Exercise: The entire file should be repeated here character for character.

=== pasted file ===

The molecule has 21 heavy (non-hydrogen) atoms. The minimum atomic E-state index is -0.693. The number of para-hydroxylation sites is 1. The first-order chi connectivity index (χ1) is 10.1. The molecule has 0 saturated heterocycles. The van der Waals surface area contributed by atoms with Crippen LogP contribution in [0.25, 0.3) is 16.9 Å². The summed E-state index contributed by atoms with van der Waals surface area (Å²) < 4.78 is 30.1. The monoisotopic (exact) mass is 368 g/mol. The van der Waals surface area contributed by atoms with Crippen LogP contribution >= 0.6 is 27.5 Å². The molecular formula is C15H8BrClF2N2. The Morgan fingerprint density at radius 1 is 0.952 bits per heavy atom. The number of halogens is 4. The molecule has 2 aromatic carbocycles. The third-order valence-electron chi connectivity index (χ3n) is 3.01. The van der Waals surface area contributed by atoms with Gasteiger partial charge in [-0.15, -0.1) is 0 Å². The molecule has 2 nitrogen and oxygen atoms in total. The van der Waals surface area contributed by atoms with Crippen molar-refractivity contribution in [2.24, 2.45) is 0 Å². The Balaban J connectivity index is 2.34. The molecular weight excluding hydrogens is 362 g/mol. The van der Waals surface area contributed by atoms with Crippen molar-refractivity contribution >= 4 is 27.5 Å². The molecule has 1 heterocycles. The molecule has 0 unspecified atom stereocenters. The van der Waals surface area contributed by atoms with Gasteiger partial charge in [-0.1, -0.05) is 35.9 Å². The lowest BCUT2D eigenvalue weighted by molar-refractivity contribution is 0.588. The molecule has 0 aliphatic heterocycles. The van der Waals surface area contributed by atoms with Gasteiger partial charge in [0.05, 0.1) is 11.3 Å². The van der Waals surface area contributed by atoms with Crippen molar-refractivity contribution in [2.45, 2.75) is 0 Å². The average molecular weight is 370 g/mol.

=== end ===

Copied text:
The molecule has 21 heavy (non-hydrogen) atoms. The minimum atomic E-state index is -0.693. The number of para-hydroxylation sites is 1. The first-order chi connectivity index (χ1) is 10.1. The molecule has 0 saturated heterocycles. The van der Waals surface area contributed by atoms with Crippen LogP contribution in [0.25, 0.3) is 16.9 Å². The summed E-state index contributed by atoms with van der Waals surface area (Å²) < 4.78 is 30.1. The monoisotopic (exact) mass is 368 g/mol. The van der Waals surface area contributed by atoms with Crippen LogP contribution >= 0.6 is 27.5 Å². The molecular formula is C15H8BrClF2N2. The Morgan fingerprint density at radius 1 is 0.952 bits per heavy atom. The number of halogens is 4. The molecule has 2 aromatic carbocycles. The third-order valence-electron chi connectivity index (χ3n) is 3.01. The van der Waals surface area contributed by atoms with Gasteiger partial charge in [-0.15, -0.1) is 0 Å². The molecule has 2 nitrogen and oxygen atoms in total. The van der Waals surface area contributed by atoms with Crippen molar-refractivity contribution in [2.24, 2.45) is 0 Å². The Balaban J connectivity index is 2.34. The molecular weight excluding hydrogens is 362 g/mol. The van der Waals surface area contributed by atoms with Crippen molar-refractivity contribution >= 4 is 27.5 Å². The molecule has 1 heterocycles. The molecule has 0 unspecified atom stereocenters. The van der Waals surface area contributed by atoms with Gasteiger partial charge in [-0.1, -0.05) is 35.9 Å². The lowest BCUT2D eigenvalue weighted by molar-refractivity contribution is 0.588. The molecule has 0 aliphatic heterocycles. The van der Waals surface area contributed by atoms with Gasteiger partial charge in [0.05, 0.1) is 11.3 Å². The van der Waals surface area contributed by atoms with Crippen molar-refractivity contribution in [2.45, 2.75) is 0 Å². The average molecular weight is 370 g/mol.